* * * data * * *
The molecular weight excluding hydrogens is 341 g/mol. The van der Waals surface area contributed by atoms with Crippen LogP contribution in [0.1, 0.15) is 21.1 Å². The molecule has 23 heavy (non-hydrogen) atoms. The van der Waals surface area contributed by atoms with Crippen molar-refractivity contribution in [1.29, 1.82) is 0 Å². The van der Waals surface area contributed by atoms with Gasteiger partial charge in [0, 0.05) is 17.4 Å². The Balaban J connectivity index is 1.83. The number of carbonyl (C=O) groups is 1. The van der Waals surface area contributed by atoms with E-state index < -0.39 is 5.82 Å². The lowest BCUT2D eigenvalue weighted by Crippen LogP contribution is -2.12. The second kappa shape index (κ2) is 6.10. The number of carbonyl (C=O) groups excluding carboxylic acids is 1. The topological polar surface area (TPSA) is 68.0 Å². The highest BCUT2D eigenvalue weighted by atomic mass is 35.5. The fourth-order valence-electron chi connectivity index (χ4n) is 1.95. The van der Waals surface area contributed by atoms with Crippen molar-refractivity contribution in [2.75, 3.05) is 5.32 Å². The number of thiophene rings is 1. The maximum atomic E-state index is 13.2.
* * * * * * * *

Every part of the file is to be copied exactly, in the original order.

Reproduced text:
The molecular weight excluding hydrogens is 341 g/mol. The van der Waals surface area contributed by atoms with Crippen LogP contribution in [0.1, 0.15) is 21.1 Å². The molecule has 23 heavy (non-hydrogen) atoms. The van der Waals surface area contributed by atoms with Crippen molar-refractivity contribution in [1.29, 1.82) is 0 Å². The van der Waals surface area contributed by atoms with Gasteiger partial charge in [0, 0.05) is 17.4 Å². The Balaban J connectivity index is 1.83. The number of carbonyl (C=O) groups is 1. The van der Waals surface area contributed by atoms with E-state index < -0.39 is 5.82 Å². The lowest BCUT2D eigenvalue weighted by Crippen LogP contribution is -2.12. The second kappa shape index (κ2) is 6.10. The number of carbonyl (C=O) groups excluding carboxylic acids is 1. The topological polar surface area (TPSA) is 68.0 Å². The highest BCUT2D eigenvalue weighted by atomic mass is 35.5. The fourth-order valence-electron chi connectivity index (χ4n) is 1.95. The van der Waals surface area contributed by atoms with Crippen molar-refractivity contribution in [2.75, 3.05) is 5.32 Å². The number of thiophene rings is 1. The maximum atomic E-state index is 13.2.